Monday 19 November 2018

Meyler looks to unearth fresh talent

Diarmuid Sheehan reflects on the Cork senior hurlers opening game of the season and the experimental side named

Cork manager John Meyle. Photo by Eóin Noonan
Cork manager John Meyle. Photo by Eóin Noonan

It is important at this time of the year not to get over excited either way when it comes to all things GAA on the national stage.

As the official inter-county hurling season got going last weekend - before the old year had even ended - Cork lined out against Limerick looking to blow away the Christmas cobwebs in the Munster Hurling League - and while the rusty old shackles were removed from all concerned, participation in the event was probably more important than anything that was likely to happen on then pitch.

First and foremost, it is hard to see many of the players wearing red last Saturday night retaining their jerseys come championship time, however, if last year's preseason and leagues taught us anything it was there are opportunities to progress within the Cork hurling structure if you can put your hand up at the right time.

John Meyler had his new side on show for the first time and credit to Cork hurling fans they came out in numbers to show their support. 1,364 paid through the gates in Mallow on a cold, wet and windy evening to see just what Meyler's young guns were able to bring to the table against a side now seen by many as one of the weaker counties in Munster hurling.

Cork started well enough on Saturday night and while not hitting anything like the heights we saw in 2017, they did at times look good enough - of course they lost, but that probably had more to do with the fact that the opposition had most of Limerick's household names in their line-up rather than anything inherently wrong with Cork's approach.

After the game John Meyler spoke openly about how happy he was at the display given and how his side were in experimental rather than a full blown competitive mode. Of course the game was not at anything like the intensity one would hope to see come Championship and was also several notches below what we can expect come National League time.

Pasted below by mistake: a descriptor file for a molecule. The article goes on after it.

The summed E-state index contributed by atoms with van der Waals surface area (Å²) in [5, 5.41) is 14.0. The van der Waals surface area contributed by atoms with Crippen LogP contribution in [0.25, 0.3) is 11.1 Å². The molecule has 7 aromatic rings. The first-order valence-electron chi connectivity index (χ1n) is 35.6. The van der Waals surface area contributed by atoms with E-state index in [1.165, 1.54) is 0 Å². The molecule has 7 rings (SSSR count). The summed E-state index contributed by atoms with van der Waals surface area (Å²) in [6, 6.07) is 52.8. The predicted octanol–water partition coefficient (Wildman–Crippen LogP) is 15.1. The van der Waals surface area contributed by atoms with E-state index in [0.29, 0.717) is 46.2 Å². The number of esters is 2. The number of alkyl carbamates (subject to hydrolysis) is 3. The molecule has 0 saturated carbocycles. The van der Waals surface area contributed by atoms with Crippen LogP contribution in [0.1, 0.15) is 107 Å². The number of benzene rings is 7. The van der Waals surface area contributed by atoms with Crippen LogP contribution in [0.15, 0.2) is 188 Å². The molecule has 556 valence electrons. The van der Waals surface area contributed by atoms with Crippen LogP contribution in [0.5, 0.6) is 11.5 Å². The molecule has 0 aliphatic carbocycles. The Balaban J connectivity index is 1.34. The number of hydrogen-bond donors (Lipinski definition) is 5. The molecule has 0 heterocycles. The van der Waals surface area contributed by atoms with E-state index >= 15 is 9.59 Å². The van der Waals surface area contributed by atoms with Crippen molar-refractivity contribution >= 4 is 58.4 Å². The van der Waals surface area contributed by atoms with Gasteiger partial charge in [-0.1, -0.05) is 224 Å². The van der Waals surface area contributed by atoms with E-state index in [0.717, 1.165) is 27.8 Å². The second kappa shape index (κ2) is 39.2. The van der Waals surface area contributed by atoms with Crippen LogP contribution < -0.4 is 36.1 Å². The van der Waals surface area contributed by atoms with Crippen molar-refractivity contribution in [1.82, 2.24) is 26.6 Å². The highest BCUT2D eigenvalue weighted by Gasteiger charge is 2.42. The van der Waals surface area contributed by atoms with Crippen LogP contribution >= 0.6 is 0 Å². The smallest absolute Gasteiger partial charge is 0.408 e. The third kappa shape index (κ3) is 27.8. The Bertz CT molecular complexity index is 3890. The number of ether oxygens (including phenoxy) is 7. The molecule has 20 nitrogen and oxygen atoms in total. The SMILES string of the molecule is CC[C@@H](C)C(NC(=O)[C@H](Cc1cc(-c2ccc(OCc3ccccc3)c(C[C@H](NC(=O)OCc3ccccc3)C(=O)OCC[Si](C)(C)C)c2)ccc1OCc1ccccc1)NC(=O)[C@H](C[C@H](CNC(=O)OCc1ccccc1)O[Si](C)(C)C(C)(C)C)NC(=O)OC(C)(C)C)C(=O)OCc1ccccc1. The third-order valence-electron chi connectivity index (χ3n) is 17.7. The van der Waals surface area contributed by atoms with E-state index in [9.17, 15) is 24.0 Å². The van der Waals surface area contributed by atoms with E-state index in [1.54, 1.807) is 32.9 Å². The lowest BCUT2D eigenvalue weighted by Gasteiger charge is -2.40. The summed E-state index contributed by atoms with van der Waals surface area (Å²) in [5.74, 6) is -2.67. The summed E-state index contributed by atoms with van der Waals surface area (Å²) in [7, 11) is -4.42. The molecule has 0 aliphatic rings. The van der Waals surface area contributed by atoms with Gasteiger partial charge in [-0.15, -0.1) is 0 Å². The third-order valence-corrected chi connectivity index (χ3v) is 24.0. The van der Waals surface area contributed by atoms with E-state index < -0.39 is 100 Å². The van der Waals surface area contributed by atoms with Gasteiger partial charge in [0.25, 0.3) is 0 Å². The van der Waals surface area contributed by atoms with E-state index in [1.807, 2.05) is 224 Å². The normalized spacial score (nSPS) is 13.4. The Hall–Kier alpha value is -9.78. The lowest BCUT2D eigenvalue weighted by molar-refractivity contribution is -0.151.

Players had plenty time on the ball to show their wares and, while this was more than a training session, it had in the main little or no flashpoints to get the crowd or the players going - in fact the first free for anything like an infringement wasn't until the 20th minute.

So what was this game for? According to Meyler it was seen as a chance for players to "put their hand up" to move on to the next level. In 2017 players like Darragh Fitzgibbon, Mark Coleman, Luke Meade and Shane Kingston shot to the top of the tree early in the year and managed to shine though-out the season in one of Cork's best campaigns in years.

The quartet showed that there are chances to break in but you have to take them. Every player that went onto the pitch for Cork last weekend would have been only too aware of the possibilities that lay ahead and while the conditions were far from ideal it is fair to say that the new manager was there to be impressed so players had to go and try to impress him and some clearly did.

Sarsfields Jack O'Connor in the corner got some praise at the finish from the new commander and chief while Carrigaline's Robert O'Shea and Eoghan Finn (St Finbarr's) at wing-forward also did well.

In the back line the experiment that was Tim O'Mahony at centre-back was fine, but will need some more time to work out. Ballinhassig's Patrick Collins in goal is a fine keeper and has played for Cork before but while he did okay, he seemed a little over keen to impress - that said, Collins is a terrific keeper and will probably stay as understudy for a while yet. Dean Brosnan was another that did well with a hat trick of points from play.

Cork had structure on the night with I assume few prepared or instructed to think that-far outside the box. That said, some nice scores and a little bit of fire at times showed that the lads are prepared to fight for their respective jerseys, no matter what odds are stacked against them.

After making it to the last four in the All Ireland series in 2017, 2018 is a huge year for Cork hurling and, while retaining provincial glory may well be seen as a bridge too far this time out, a comfortable league, a competitive Munster campaign and at least a quarter-final place may well be seen as a pretty good transition to the Meyler era.

Last weekend has told us little in that regard, but another two competitive Munster Senior League fixtures and we may begin to see something resembling a good league panel - with a least one or two new faces to keep those long thinkers on side.